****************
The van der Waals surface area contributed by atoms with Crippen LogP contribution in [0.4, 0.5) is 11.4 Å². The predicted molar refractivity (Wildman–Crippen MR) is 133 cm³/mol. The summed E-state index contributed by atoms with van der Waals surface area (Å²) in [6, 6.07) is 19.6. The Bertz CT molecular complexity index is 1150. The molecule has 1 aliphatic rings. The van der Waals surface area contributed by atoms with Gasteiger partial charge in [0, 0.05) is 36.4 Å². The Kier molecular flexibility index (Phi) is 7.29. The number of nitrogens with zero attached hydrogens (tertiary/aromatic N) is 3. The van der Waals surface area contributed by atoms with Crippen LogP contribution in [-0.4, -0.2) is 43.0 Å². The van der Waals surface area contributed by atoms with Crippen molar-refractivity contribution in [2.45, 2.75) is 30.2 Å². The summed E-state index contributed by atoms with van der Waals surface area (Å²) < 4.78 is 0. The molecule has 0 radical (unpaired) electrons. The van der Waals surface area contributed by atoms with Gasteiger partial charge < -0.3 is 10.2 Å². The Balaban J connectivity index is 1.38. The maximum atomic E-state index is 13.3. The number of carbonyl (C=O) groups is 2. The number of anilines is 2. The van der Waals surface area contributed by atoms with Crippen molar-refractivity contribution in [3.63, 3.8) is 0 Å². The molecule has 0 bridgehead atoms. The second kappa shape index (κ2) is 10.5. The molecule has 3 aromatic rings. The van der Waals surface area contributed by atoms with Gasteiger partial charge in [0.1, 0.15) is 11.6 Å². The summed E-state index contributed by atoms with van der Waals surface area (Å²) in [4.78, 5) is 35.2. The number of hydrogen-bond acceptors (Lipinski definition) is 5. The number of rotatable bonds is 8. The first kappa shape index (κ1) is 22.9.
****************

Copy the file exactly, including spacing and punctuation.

The van der Waals surface area contributed by atoms with Crippen LogP contribution in [0.4, 0.5) is 11.4 Å². The predicted molar refractivity (Wildman–Crippen MR) is 133 cm³/mol. The summed E-state index contributed by atoms with van der Waals surface area (Å²) in [6, 6.07) is 19.6. The Bertz CT molecular complexity index is 1150. The molecule has 1 aliphatic rings. The van der Waals surface area contributed by atoms with Gasteiger partial charge in [0, 0.05) is 36.4 Å². The Kier molecular flexibility index (Phi) is 7.29. The number of nitrogens with zero attached hydrogens (tertiary/aromatic N) is 3. The van der Waals surface area contributed by atoms with Crippen LogP contribution in [-0.4, -0.2) is 43.0 Å². The van der Waals surface area contributed by atoms with Crippen molar-refractivity contribution in [2.45, 2.75) is 30.2 Å². The summed E-state index contributed by atoms with van der Waals surface area (Å²) < 4.78 is 0. The molecule has 0 radical (unpaired) electrons. The van der Waals surface area contributed by atoms with Gasteiger partial charge < -0.3 is 10.2 Å². The Balaban J connectivity index is 1.38. The maximum atomic E-state index is 13.3. The number of carbonyl (C=O) groups is 2. The number of anilines is 2. The van der Waals surface area contributed by atoms with Crippen molar-refractivity contribution in [3.63, 3.8) is 0 Å². The molecule has 0 bridgehead atoms. The second kappa shape index (κ2) is 10.5. The molecule has 3 aromatic rings. The van der Waals surface area contributed by atoms with Gasteiger partial charge in [0.1, 0.15) is 11.6 Å². The summed E-state index contributed by atoms with van der Waals surface area (Å²) in [4.78, 5) is 35.2. The number of hydrogen-bond acceptors (Lipinski definition) is 5. The number of rotatable bonds is 8. The first kappa shape index (κ1) is 22.9.